NOL-KOLE, s. This is the usual Anglo-Indian name of a vegetable a good deal grown in India, perhaps less valued in England than it deserves, and known here (though rarely seen) as Kol-rabi, kohl-rabi, ‘cabbage-turnip.’ It is the Brassica oleracea, var. caulorapa. The stalk at one point expands into a globular mass resembling a turnip, and this is the edible part. I see my friend Sir G. Birdwood in his Bombay Products spells it Knolkhol. It is apparently Dutch, ‘Knollkool’ ‘Turnip-cabbage ; Chouxrave of the French.’

NON-REGULATION, adj. The style of certain Provinces of British India (administered for the most part under the more direct authority of the Central Government in its Foreign Department), in which the ordinary Laws (or Regulations, as they were formerly called) are not in force, or are in force only so far as they are specially declared by the Government of India to be applicable. The original theory of administration in such Provinces was the union of authority in all departments under one district chief, and a kind of paternal depotism in the hands of that chief. But by the gradual restriction of personal rule, and the multiplication of positive laws and rules of administration, and the division of duties, much the same might now be said of the difference between Regulation and Non-regulation Provinces that a witty Frenchman said of Intervention and Non-intervention :—“La Non-intervention est une phrase politique et technique qui veut dire enfin à-peu-près la même chose que l’Intervention.”

Our friend Gen. F. C. Cotton, R.E., tells us that on Lord Dalhousie’s visit to the Neilgherry Hills, near the close of his government, he was riding with the Governor-General to visit some new building. Lord Dalhousie said to him : “It is not a thing that one must say in public, but I would give a great deal that the whole of India should be Non- regulation.”

The Punjab was for many years the greatest example of a Non-regulation Province. The chief survival of that state of things is that there, as in Burma and a few other provinces, military men are still eligible to hold office in the civil administration.

1860.—“…Nowe what ye ffolke of Bengala worschyppen Sir Jhone discourseth lityl. This moche wee gadere. Some worschyppin ane Idole yclept Regulacionn and some worschyppen Non-regulacion (veluti Log et Magog).…”—Ext. from a MS. of The Travels of Sir John Mandevill in the E. Indies, lately discovered.

1867.—“…We believe we should indicate the sort of government that Sicily wants, tolerably well to Englishmen who know anything of India, by saying that it should be treated in great measure as a ‘non - regulation’ province.” —Quarterly Review, Jan. 1867, p. 135.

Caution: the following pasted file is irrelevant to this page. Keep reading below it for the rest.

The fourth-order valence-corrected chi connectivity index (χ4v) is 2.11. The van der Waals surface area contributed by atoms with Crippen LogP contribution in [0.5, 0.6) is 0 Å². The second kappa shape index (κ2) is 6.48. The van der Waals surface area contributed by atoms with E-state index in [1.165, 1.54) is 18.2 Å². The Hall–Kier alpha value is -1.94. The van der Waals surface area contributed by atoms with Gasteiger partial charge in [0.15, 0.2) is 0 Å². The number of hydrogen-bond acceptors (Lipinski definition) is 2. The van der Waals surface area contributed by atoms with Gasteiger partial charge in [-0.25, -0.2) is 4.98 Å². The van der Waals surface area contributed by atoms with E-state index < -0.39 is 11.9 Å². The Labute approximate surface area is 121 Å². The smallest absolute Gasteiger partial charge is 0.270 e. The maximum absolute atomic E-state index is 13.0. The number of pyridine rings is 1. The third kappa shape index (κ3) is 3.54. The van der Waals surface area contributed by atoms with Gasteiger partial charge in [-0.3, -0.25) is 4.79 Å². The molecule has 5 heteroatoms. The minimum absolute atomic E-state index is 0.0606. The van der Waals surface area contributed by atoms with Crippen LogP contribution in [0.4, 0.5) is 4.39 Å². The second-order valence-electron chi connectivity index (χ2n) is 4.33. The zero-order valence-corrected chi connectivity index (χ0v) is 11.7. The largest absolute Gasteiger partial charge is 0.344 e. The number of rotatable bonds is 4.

1883.—“The Delhi district, happily for all, was a non- regulation province.”—Life of Ld. Lawrence, i. 44.

NORIMON, s. Japanese word. A sort of portable chair used in Japan.

[1615.—“He kept himselfe close in a neremon.”—Cocks’s Diary, i. 164.]

1618.—“As we were going out of the towne, the street being full of hackneymen and horses, they would not make me way to passe, but fell a quarreling with my neremoners, and offred me great abuse. …”—Cocks’s Diary, ii. 99 ; [neremonnears in ii. 23].

1768–17.—“Sedan-chairs are not in use here (in Batavia). The ladies, however, sometimes employ a conveyance that is somewhat like them, and is called a norimon.”—Stavorinus, E.T. i. 324.

NOR’-WESTER, s. A sudden and violent storm, such as often occurs in the hot weather, bringing probably a ‘dust-storm’ at first, and culminating in hail or torrents of rain. (See TYPHOON.)

1810.—“…those violent squalls called ‘north-westers,’ in consequence of their usually either commencing in, or veering round to that quarter.…The force of these north-westers is next to incredible.”—Williamson, V. M. ii. 35.

[1827.—“A most frightful nor’ wester had come on in the night, every door had burst open, the peals of thunder and torrents of rain were so awful.…”—Mrs. Fenton, Diary, 98.]

NOWBEHAR, n.p. This is a name which occurs in various places far apart, a monument of the former extension of Buddhism. Thus, in the early history of the Mahommedans in Sind, we find repeated mention of a temple called Nauvihar (Nava-vihara, ‘New Monastery’). And the same name occurs at Balkh, near the Oxus. (See VIHARA).

  By PanEris using Melati.

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